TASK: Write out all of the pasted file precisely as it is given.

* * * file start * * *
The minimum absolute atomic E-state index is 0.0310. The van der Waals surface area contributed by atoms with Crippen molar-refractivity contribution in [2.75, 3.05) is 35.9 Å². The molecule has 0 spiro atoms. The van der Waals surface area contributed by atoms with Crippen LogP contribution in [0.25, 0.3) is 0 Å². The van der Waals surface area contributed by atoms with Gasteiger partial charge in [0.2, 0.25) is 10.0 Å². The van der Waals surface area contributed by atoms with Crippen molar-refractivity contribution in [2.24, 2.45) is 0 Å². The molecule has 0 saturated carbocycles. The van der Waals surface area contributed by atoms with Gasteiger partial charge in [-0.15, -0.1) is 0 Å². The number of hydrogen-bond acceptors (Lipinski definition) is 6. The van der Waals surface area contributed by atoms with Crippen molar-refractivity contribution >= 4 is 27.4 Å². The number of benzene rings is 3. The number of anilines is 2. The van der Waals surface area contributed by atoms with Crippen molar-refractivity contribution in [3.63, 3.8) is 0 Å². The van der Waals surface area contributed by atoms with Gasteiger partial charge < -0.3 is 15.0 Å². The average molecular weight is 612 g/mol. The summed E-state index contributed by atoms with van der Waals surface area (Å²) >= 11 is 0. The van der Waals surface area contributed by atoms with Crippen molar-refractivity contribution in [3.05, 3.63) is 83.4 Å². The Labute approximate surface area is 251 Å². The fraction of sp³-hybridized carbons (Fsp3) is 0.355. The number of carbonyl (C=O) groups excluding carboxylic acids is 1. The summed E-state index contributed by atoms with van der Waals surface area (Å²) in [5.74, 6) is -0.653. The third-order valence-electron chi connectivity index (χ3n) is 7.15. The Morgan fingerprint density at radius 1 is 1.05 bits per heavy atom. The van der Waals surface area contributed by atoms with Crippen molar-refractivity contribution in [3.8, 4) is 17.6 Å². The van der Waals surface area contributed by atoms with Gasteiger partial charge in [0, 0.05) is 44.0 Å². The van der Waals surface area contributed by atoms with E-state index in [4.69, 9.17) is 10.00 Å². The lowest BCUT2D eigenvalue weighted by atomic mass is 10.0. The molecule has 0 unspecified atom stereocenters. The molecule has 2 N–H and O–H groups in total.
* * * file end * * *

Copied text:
The minimum absolute atomic E-state index is 0.0310. The van der Waals surface area contributed by atoms with Crippen molar-refractivity contribution in [2.75, 3.05) is 35.9 Å². The molecule has 0 spiro atoms. The van der Waals surface area contributed by atoms with Crippen LogP contribution in [0.25, 0.3) is 0 Å². The van der Waals surface area contributed by atoms with Gasteiger partial charge in [0.2, 0.25) is 10.0 Å². The van der Waals surface area contributed by atoms with Crippen molar-refractivity contribution in [2.24, 2.45) is 0 Å². The molecule has 0 saturated carbocycles. The van der Waals surface area contributed by atoms with Gasteiger partial charge in [-0.15, -0.1) is 0 Å². The number of hydrogen-bond acceptors (Lipinski definition) is 6. The van der Waals surface area contributed by atoms with Crippen molar-refractivity contribution >= 4 is 27.4 Å². The number of benzene rings is 3. The number of anilines is 2. The van der Waals surface area contributed by atoms with Crippen molar-refractivity contribution in [3.63, 3.8) is 0 Å². The van der Waals surface area contributed by atoms with Gasteiger partial charge < -0.3 is 15.0 Å². The average molecular weight is 612 g/mol. The summed E-state index contributed by atoms with van der Waals surface area (Å²) >= 11 is 0. The van der Waals surface area contributed by atoms with Crippen molar-refractivity contribution in [3.05, 3.63) is 83.4 Å². The Labute approximate surface area is 251 Å². The fraction of sp³-hybridized carbons (Fsp3) is 0.355. The number of carbonyl (C=O) groups excluding carboxylic acids is 1. The summed E-state index contributed by atoms with van der Waals surface area (Å²) in [5.74, 6) is -0.653. The third-order valence-electron chi connectivity index (χ3n) is 7.15. The Morgan fingerprint density at radius 1 is 1.05 bits per heavy atom. The van der Waals surface area contributed by atoms with Crippen molar-refractivity contribution in [3.8, 4) is 17.6 Å². The van der Waals surface area contributed by atoms with Gasteiger partial charge in [0, 0.05) is 44.0 Å². The van der Waals surface area contributed by atoms with E-state index in [4.69, 9.17) is 10.00 Å². The lowest BCUT2D eigenvalue weighted by atomic mass is 10.0. The molecule has 0 unspecified atom stereocenters. The molecule has 2 N–H and O–H groups in total.